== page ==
Significantly, positivity of non-prescribed fentanyl with heroin was not significantly different pandemic versus pre-pandemic; while positivity of non-prescribed (np) fentanyl with “opiates” presumably including prescribed opiates was highly significant (Fig 4). That is, combined use or contamination of heroin with np fentanyl was not different pre and during pandemic. In contrast, pandemic conditions were strongly associated with a difference in np (illicit) fentanyl positivity (presence) during pandemic compared to pre-pandemic for two distinct factors, or groups – individuals in a MAT (Medication Assisted Treatment) program -being prescribed one of the opioid substitutes buprenorphine (Suboxone) or methadone – or who were associated with a substance use treatment program, also likely to have been prescribed substitute opioids. Look at Figure 5, below.
In multivariable logistic regression analysis, non-prescribed fentanyl positivity was most strongly associated with MAT patients and treatment at an SUD facility (Figure 5). In contrast, treatment at a pain management facility and being a Medicare recipient were associated with reduced odds of non-prescribed fentanyl positivity. Tests performed during the COVID-19 pandemic remained significantly associated with non-prescribed fentanyl positivity in the model presented (adjusted odds ratio 1.55, 95% C.I. 1.43–1.67) that adjusted for age group, sex, payer type (a surrogate for income in the case of Medicaid), MAT ICD codes, clinician facility type, and select HHS regions.
FIG. 5. Multivariable logistic regression model: associations of predictive variables with non-prescribed fentanyl positivity. Model included 259,859 of 310,709 fentanyl-tested specimens with no missing values for any factor included in the model. Highlight text shows the Adjusted Odds Ratio of non-prescribed fentanyl during the COVID-19 pandemic. Variables were selected using a stepwise entry criterion of p < 0.05. HHS Region 1 includes specimens from Maine, New Hampshire, Vermont, Massachusetts, Rhode Island, and Connecticut. HHS Region 2 includes specimens from Ohio, Indiana, Illinois, Michigan, Wisconsin, and Minnesota. HHS, Health and Human Services.
What is an “odds ratio”?
Let’s translate all of that . . .
The results of this large study employing objective evidence as described, are entirely consistent with – more than that, were predictable from – what is established about the predictable epidemiological, medical, and public health effects of relaxing safeguards on and increasing the dispensing of addictive substances established as being without benefit, instead worsening American Medicine’s increasingly lethal opioid crisis .
The results tell us something we already knew , something established for years – that increased dispensing of addictive, diverted, abused drugs without therapeutic benefit and under relaxed safeguards, medically dispensed drugs used as commodity and currency in illicit fentanyl and opioid economies of abuse – would predict increases in high-risk use, overdose and death.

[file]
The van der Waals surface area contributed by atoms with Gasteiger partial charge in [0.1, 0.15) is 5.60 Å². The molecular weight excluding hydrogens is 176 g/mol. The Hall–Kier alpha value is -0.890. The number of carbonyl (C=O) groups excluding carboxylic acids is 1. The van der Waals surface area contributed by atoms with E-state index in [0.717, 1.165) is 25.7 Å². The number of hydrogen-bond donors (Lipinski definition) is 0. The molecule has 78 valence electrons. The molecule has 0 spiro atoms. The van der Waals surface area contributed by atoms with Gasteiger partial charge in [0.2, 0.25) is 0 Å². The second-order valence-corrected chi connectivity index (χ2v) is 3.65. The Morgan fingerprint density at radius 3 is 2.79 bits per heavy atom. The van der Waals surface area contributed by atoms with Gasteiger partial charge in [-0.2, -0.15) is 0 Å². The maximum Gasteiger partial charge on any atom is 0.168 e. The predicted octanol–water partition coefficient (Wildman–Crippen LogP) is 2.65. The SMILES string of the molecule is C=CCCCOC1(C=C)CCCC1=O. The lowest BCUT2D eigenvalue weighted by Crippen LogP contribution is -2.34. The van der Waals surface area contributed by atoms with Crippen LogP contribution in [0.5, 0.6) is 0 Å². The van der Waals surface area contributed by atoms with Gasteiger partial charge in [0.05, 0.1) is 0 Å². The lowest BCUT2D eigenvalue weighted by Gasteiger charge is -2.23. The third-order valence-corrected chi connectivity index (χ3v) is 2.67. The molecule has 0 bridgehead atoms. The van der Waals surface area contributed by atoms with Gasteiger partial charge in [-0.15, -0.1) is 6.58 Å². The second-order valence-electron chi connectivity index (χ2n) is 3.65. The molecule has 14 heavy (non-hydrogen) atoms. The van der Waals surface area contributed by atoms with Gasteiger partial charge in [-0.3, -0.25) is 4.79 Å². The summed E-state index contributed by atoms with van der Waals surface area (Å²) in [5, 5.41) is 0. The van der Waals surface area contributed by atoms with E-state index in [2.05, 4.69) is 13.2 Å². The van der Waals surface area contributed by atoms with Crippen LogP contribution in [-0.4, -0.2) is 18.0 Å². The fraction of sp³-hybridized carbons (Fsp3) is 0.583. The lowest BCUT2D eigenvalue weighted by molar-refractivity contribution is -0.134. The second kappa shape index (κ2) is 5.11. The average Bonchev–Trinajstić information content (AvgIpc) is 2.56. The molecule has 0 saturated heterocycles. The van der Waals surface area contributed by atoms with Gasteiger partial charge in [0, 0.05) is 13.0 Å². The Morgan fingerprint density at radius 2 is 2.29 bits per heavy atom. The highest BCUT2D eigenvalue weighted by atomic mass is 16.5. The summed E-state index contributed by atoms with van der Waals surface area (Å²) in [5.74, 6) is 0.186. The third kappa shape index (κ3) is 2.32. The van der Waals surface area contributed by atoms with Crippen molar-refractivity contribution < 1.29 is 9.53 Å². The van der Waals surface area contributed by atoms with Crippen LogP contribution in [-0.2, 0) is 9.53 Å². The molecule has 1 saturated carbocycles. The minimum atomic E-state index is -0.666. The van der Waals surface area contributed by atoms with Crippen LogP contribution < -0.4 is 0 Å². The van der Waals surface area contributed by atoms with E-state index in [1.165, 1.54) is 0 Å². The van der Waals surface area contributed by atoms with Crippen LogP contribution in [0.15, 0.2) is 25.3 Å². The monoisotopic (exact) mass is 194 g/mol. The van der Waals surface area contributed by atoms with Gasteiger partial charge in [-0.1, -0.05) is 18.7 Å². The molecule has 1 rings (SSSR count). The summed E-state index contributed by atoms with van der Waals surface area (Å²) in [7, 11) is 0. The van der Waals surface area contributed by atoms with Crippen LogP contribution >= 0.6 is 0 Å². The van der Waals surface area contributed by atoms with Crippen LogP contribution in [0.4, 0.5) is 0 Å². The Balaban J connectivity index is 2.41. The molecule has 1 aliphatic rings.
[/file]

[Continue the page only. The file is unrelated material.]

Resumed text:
More specifically, the results provide strong collaborating evidence that, as predicted by decades of evidence invalidating presumed benefit from MAT, provision by medical prescription of opioids under MAT is fueling an increasingly lethal opioid crisis.
A fundamentally relevant and troubling body of evidence –
disallowed for public messaging and discourse – points to what the results reveal about the clinical practices of American Medicine
In a related study, surveyed medical doctors reported they were confident in their ability to detect misuse of substances, yet 50 percent of samples indicated misuse
Telehealth offered numerous benefits to patients during the COVID-19 pandemic, providing access to care when in-person visits weren’t safe or feasible for many. But a new report shows providers worry that virtual visits allowed signs of drug abuse to slip by unnoticed.
In a report from Quest Diagnostics released Monday, 67% of the over 500 primary care physicians surveyed said they fear they missed signs of drug abuse in their patients during the pandemic.
And nearly all of them were prescribing those often-misused drugs—a whopping 97% reported prescribing opioids within 6 months of taking the survey.
Their concerns extend beyond the pandemic into telemedicine use today. Only 50% of physicians said they were confident they could recognize signs of drug misuse during telehealth visits, a far cry from the 91% that said the same of in-person patient interactions.
. . .
But Quest’s data indicates that just because a physician thinks they can spot patient signs of drug misuse doesn’t always mean they do.
While 88% of the physicians reported feeling confident they could identify patients at risk for drug abuse, nearly half of all patients tested by Quest in 2020 showed signs of drug abuse.
Here’s the report these interpretations were based on, analyzing “nearly 5 million de-identified aggregated Quest Diagnostics test results, including over 475,000 from 2020 alone, with a survey from the Harris Poll of more than 500 primary care physicians”.
SECAUCUS, N.J., Nov. 15, 2021 /PRNewswire/ — A new Health Trends® report from Quest Diagnostics (NYSE: DGX) finds that almost 70% of physicians fear they missed signs of drug misuse during the pandemic, and, given how the global health crisis disrupted medical care, anticipate rising overdose deaths – especially those involving prescribed and non-prescribed (illicit) fentanyl – even as the pandemic subsides.
By combining an analysis of nearly 5 million de-identified aggregated Quest Diagnostics test results, including over 475,000 from 2020 alone, with a survey from the Harris Poll of more than 500 primary care physicians, “Drug Misuse in America 2021: Physician Perspectives and Diagnostic Insights on the Drug Crisis and COVID-19,” provides a unique snapshot of prescription and illicit drug misuse in the United States during the COVID-19 pandemic. The Partnership to End Addiction was an advisor to the report’s development.*
The new report comes on the heels of the approximately 96,779 drug overdose deaths between March 2020 and March 2021, as reported by the Centers for Disease Control and Prevention (CDC).i It also builds on prior Health Trends research, including a 2019 report that examined physician attitudes on drug misuse and a 2020 report that showed positivity increased by 35% for non-prescribed fentanyl and 44% for heroin among tested individuals during the early months of the pandemic.ii
The degree to which America’s Medical/Media/Institutional expert consensus is off, wrong about MAT and effective responses to substance use epidemics is as tragic, lethal, indicative of diminished capacity, and as criminal as their consensus not so long ago on opioids and chronic pain.
You expected them to be right this time?
More to come.